With lockdown over, Sebastian Barros’ joyful portraits capture British teens reconnecting over football

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“There are certain things that unify us, culturally. Football is one of them.” To coincide with Portrait of Britain 2021, Barros – who was shortlisted for the award last year – discusses his collaboration with education charity Football Beyond Borders

Culminating in the nation’s biggest annual photography exhibition, Portrait of Britain is an award capturing the many faces of modern Britain. Enter now.

“There are certain things that unify us, culturally,” says photographer Sebastian Barros. “Football is one of them.”

In the wake of England’s narrow defeat in the UEFA European Football Championship, “loss” feels a far cry from what defined that cultural moment. Rather, the tournament shone a light on a new generation of British footballers who are using their platforms to incite change: fighting for the disadvantaged; standing against racism; challenging politicians. 

This understanding of football as a force for change lies at the heart of UK-based education and social inclusion charity, Football Beyond Borders (FBB). Namely, they help disadvantaged young people who are passionate about football, but disengaged from school, finish their education with the grades and skills they need to transition into adulthood. It is well known that children from poorer backgrounds are less likely to do well at school. FBB compounds trained practitioners drawn directly from the communities they work in – teachers, youth therapists and football coaches – to support them in taking control of their futures.

© Sebastian Barros.
© Sebastian Barros.

Barros’ collaboration with FBB, What’s Good?, is a series of warming portraits shot over six weeks as the world reopened following the UK’s third national lockdown. Set both on and off the pitch, the images capture young friends across the charity’s programs reuniting: boys and girls hugging, laughing and messing around; their joy and excitement at reconnecting with one another palpable under Barros’ soft and playful gaze. 

“Every friendship has a unique way of reaffirming itself,” says Barros. The magic of his photographs lie in their intimate renderings of that spectrum: some bonds are tactile and exaggerated, led by fist bumps and giant grins; others are quiet and understated, found in the simple comfort of another’s presence. “This has been a year of confrontation,” says Barros. “A lot of people are shouting. I think I wanted to remind people of the nuances of conversation and the subtleties of body language; how that can create energy, too.”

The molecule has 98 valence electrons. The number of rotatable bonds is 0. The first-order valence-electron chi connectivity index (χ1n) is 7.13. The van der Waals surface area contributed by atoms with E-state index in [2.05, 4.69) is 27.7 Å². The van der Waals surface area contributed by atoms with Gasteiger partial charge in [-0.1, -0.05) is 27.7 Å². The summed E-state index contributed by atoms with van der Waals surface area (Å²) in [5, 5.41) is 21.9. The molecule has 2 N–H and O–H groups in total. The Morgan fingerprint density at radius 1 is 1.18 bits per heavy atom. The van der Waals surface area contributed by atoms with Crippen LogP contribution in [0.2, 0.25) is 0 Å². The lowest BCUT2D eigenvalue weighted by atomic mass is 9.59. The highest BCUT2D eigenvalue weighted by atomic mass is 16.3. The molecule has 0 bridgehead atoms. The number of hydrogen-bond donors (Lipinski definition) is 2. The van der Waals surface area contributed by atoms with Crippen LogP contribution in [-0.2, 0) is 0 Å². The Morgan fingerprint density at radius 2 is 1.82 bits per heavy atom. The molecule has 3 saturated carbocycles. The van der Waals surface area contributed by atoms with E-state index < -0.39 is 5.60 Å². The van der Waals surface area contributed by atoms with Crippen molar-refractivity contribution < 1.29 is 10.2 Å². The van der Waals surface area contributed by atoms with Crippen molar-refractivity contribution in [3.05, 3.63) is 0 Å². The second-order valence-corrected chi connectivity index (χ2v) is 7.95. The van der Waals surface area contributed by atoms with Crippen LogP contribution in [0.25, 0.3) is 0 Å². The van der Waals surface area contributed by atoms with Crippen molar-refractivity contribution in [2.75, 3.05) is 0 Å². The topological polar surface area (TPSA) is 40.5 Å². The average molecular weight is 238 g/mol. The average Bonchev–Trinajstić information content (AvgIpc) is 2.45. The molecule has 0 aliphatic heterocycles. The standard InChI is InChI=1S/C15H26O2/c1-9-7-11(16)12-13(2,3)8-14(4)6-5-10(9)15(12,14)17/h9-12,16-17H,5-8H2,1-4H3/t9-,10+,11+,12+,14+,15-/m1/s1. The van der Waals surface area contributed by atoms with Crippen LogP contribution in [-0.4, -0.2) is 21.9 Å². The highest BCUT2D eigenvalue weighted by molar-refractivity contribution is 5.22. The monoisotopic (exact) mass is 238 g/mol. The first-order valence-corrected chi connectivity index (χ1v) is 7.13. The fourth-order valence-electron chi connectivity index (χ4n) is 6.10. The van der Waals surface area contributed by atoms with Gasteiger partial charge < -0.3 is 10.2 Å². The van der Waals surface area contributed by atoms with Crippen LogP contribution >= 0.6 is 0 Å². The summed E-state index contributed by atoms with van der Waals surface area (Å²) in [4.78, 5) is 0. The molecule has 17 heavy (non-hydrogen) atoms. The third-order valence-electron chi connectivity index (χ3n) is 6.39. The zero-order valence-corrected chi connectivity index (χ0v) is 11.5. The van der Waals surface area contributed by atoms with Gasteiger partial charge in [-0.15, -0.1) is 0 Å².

© Sebastian Barros.
© Sebastian Barros.

“This has been a year of confrontation. A lot of people are shouting. I think I wanted to remind people of the nuances of conversation and the subtleties of body language; how that can create energy, too”

Young people, for whom socialising is everything, have been hit particularly hard by the pandemic. For those who were already struggling – falling behind at school; going hungry at home – their problems were severely exacerbated. Children whose parents are out of work are less likely to have access to resources that help them learn from home, such as computers, apps and tutors. Foodbank charity the Trussell Trust reported a 95 percent increase in food parcels given to households with children in April 2020, compared with April 2019. Largely thanks to Manchester United and England player Marcus Rashford, such instances of child food poverty have been forced into the public eye. To inspire their participants, FBB points to Rashford, and other players like him, as an example of channeling one’s frustrations into constructive change, instead of giving up, or checking out.

Accompanying Barros’ images are quotes from the teenagers themselves about what they missed in their time apart. “I missed always having someone to talk to; asking about their day and just having a small conversation,” says Arya, 15. “I missed the worldies we used to score over the park,” says Fernando, 15. Turaine, also 15, missed “the banter we could share and the good energy that surrounded us. It goes to show that friends are an important part of a happy life.”

“The work FBB does with kids is incredible,” says Barros. “You can see the positive impact their programs have had on kids’ mental health and self-esteem. I just wish we had them at my school when I was growing up.”

© Sebastian Barros.
© Sebastian Barros.
© Sebastian Barros.
Flossie Skelton

Flossie Skelton joined British Journal of Photography in 2019, where she is currently Commissioning Editor across awards, Studio and partner content. She does freelance writing, editing and campaign work across arts, culture and feminism; she has worked with BBC Arts, Belfast Photo Festival and Time’s Up. She is also an illustrator, with artwork published in Marie Claire, ES Magazine, Sunday Times Style and the Guardian.